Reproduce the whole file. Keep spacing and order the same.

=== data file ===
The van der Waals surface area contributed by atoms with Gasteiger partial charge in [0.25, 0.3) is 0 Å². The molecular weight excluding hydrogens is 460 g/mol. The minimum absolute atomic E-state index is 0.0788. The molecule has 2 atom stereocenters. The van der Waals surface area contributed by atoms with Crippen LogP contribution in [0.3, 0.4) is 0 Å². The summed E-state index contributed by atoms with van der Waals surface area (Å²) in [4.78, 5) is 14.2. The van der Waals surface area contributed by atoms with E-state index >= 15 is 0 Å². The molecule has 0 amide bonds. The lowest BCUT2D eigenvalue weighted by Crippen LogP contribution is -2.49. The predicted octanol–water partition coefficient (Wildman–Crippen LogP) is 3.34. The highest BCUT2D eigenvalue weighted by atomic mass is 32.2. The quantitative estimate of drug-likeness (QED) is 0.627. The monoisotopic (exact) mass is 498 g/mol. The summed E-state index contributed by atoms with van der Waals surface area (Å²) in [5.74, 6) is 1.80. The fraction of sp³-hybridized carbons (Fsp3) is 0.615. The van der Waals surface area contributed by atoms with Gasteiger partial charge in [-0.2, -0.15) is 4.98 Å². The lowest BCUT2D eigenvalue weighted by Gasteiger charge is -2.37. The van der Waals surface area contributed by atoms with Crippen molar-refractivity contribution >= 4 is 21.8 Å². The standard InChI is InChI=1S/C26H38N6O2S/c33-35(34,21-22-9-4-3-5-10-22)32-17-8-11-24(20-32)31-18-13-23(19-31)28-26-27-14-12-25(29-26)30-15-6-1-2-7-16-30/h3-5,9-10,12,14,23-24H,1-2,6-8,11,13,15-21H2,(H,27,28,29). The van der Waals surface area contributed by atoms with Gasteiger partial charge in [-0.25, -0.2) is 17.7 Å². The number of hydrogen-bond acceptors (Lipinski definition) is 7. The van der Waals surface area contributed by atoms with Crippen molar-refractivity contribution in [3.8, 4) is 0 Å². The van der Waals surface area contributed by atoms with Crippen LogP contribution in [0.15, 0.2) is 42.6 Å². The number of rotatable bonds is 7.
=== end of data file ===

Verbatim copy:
The van der Waals surface area contributed by atoms with Gasteiger partial charge in [0.25, 0.3) is 0 Å². The molecular weight excluding hydrogens is 460 g/mol. The minimum absolute atomic E-state index is 0.0788. The molecule has 2 atom stereocenters. The van der Waals surface area contributed by atoms with Crippen LogP contribution in [0.3, 0.4) is 0 Å². The summed E-state index contributed by atoms with van der Waals surface area (Å²) in [4.78, 5) is 14.2. The van der Waals surface area contributed by atoms with E-state index >= 15 is 0 Å². The molecule has 0 amide bonds. The lowest BCUT2D eigenvalue weighted by Crippen LogP contribution is -2.49. The predicted octanol–water partition coefficient (Wildman–Crippen LogP) is 3.34. The highest BCUT2D eigenvalue weighted by atomic mass is 32.2. The quantitative estimate of drug-likeness (QED) is 0.627. The monoisotopic (exact) mass is 498 g/mol. The summed E-state index contributed by atoms with van der Waals surface area (Å²) in [5.74, 6) is 1.80. The fraction of sp³-hybridized carbons (Fsp3) is 0.615. The van der Waals surface area contributed by atoms with Gasteiger partial charge in [-0.2, -0.15) is 4.98 Å². The lowest BCUT2D eigenvalue weighted by Gasteiger charge is -2.37. The van der Waals surface area contributed by atoms with Crippen molar-refractivity contribution >= 4 is 21.8 Å². The standard InChI is InChI=1S/C26H38N6O2S/c33-35(34,21-22-9-4-3-5-10-22)32-17-8-11-24(20-32)31-18-13-23(19-31)28-26-27-14-12-25(29-26)30-15-6-1-2-7-16-30/h3-5,9-10,12,14,23-24H,1-2,6-8,11,13,15-21H2,(H,27,28,29). The van der Waals surface area contributed by atoms with Gasteiger partial charge in [-0.25, -0.2) is 17.7 Å². The number of hydrogen-bond acceptors (Lipinski definition) is 7. The van der Waals surface area contributed by atoms with Crippen molar-refractivity contribution in [3.8, 4) is 0 Å². The van der Waals surface area contributed by atoms with Crippen LogP contribution in [0.15, 0.2) is 42.6 Å². The number of rotatable bonds is 7.